Eileen Miller, from Color Therapy says, “Art can permeate the very deepest part of us, where no words exist.” I dare to say this is true of all art forms. The arts provide an opportunity to explore our feelings as we embrace the magic and mystery of a painting, song, sculpture, poem or a live performance. The arts can be a meeting place for our grief, a place that offers momentary peace or permanent healing.
While wandering through the Uffizi museum several years ago, I came upon a painting that depicted the Flight of Mary and Joseph into Egypt as they escaped the infanticide Herod the Great ordered in hopes of killing their son. While I was familiar with many depictions of this narrative, this painting fueled an entirely new understanding of the historic event, arousing in me the pain of Mary and Joseph’s grief. In the picture Mary is riding a donkey, Joseph leading the way and Jesus is laying in Mary’s arms on her lap, while Mary shields Jesus from seeing all the dead children along the side of the road. As many times as I heard this story or saw it in a painting, the depth of Mary and Joseph’s sadness never entered my mind. Imagine the joyous birth of your child instigates the death of so many infants and toddlers. I stood by this painting for the longest time, just letting the sadness sink in. Art provoked a deep sense of grief in me and provided a new experience of the story.
No less an impact was made in my heart the first time I attended a New York theater production of Les Misérables. The performing arts is a perfect genre for evoking grief and bringing loss to the front of our hearts. The moving death of Jean Valjean with Cosette and Marius by his side and the death of Inspector Javert whose despair leads him to drown himself in the river Seine, each solicited sobbing sorrow from me. A skillfully executed performance with grief as its message, like a painting, raises our tightly held pain to the surface, opening a path to healing our heart.
Last year, I conducted a grief seminar structured solely on musical selections that addressed different aspects of grief from a death-loss. There is no more perfect or moving description of a woman’s death-loss of a husband than Amanda Holden’s With You. Music’s capacity to make us happy or sad, melancholic or reminiscent can play a huge role in our healing. Not merely the lyrics, but the tone, pace and melody impact our feelings. I know so many people whose most cathartic moment at a funeral was listening to a song. Indeed, many people play the songs from their loved one’s funeral over and over as they walk the path of grief. The songs become part of the journey, offering comfort and healing.
Come Unto Me sculpture by artist Jerry Anderson, Spilsbury Mortuary, St. George, Utah |
Photo by Andrew Pinckney, St. George News
Beautiful sculptures have a way of making a reality come alive through an inanimate item. A good sculpture brings some idea, message, or vision to life to expand our mind and heart. A photo of a sculpture by Jerry Anderson, Spilsbury Mortuary in St. George, Utah so startled my belief in what the moment of entering heaven will be like that I bought a large photo of the sculpture and made room for it on the chapel wall in the nursing home where I was chaplain. So many depressed and lonely residents in the nursing home sat and stared at that photo, as it lifted them from fear to hope. I would love to see this sculpture up close and imagine it would be like my experience at the Uffizi.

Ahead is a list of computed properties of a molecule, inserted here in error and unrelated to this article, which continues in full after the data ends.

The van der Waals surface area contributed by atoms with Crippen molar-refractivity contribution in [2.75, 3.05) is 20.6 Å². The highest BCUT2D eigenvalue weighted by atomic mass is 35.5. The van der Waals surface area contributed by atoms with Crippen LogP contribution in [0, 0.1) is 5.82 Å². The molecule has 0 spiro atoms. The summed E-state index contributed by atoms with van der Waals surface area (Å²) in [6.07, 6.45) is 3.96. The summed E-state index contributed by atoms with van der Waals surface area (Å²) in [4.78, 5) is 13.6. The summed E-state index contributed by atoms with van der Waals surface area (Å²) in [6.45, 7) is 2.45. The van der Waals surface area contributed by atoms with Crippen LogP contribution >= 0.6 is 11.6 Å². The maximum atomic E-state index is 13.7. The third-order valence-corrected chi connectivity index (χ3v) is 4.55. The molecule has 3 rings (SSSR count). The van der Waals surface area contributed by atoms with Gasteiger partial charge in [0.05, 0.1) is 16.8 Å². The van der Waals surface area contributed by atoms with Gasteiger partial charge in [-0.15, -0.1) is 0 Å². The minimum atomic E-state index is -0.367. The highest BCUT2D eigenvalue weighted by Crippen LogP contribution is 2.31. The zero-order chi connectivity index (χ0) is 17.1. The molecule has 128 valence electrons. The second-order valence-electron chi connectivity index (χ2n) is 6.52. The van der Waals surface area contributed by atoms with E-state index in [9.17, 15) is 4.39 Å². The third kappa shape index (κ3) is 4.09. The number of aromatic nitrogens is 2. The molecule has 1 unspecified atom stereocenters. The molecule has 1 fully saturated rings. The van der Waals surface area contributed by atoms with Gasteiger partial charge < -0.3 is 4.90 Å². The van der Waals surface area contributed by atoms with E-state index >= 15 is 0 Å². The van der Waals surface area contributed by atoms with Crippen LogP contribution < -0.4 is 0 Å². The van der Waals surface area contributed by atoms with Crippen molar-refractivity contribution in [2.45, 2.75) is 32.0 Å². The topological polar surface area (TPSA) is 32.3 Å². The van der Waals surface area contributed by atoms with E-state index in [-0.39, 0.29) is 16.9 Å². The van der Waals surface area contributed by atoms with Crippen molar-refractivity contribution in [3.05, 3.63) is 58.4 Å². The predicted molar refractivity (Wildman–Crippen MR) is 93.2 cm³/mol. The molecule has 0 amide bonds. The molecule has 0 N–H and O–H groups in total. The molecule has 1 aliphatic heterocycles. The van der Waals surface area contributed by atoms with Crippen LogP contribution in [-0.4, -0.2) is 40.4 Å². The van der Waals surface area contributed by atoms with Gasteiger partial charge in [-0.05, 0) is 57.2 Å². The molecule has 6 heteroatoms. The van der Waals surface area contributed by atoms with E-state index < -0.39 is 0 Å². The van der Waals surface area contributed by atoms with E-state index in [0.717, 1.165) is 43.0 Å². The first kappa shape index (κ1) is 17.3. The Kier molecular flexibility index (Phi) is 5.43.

The art form which has most impacted my healing from grief is poetry. For years, my most favored poet for healing grief was Phyllis Wheatley. Two years ago, all that changed when poet Rosemerry Wahtola Trommer begin writing daily poems relating to the death-loss of her son who took his life. Rosemerry’s many poems have the deepest dive into grief ever taken, both its insidiousness and potentially healing hold on us. Rosemerry’s poems usually advance the get-better not bitter work of healing. Reading her poems helps me mourn deeply and heal hopefully. I have many favorites, so it is hard to share only one. I chose one in which Rosemerry describes what it means to grieve, what it feels like and what it takes to get up every day without the one you love.
For the Living by Rosemerry Wahtola Trommer
It is the work of the living
to grieve the dead.
It is our work to wake each day,
to live into the world that is.
It is our work to weep,
and it is our work to be healed.
Some part of us knows
not only the absence of our beloveds,
but also their presence,
how they continue to teach us,
how they invite us to grow.
It is our work to be softened by loss,
to be undone, destroyed, remade.
Wounded, we recoil,
and it is our work to notice how,
like crushed and trampled grass,
we spring back.
It is our work to meet death again
and again and again,
and though it aches to be open,
it is our work to be opened,
to live into the opening
until we know ourselves
as blossoms nourished from within
by the radiance of the ones
who are no longer physically here.
They have given us their love light to carry.
It is our work to be in service to that light.
Can the arts help your grieving, can pictures, songs, the performing arts, sculptures and poetry heal? I say a resounding yes and I encourage you to add a healthy dose of the arts as often as you can while you walk the path of grief.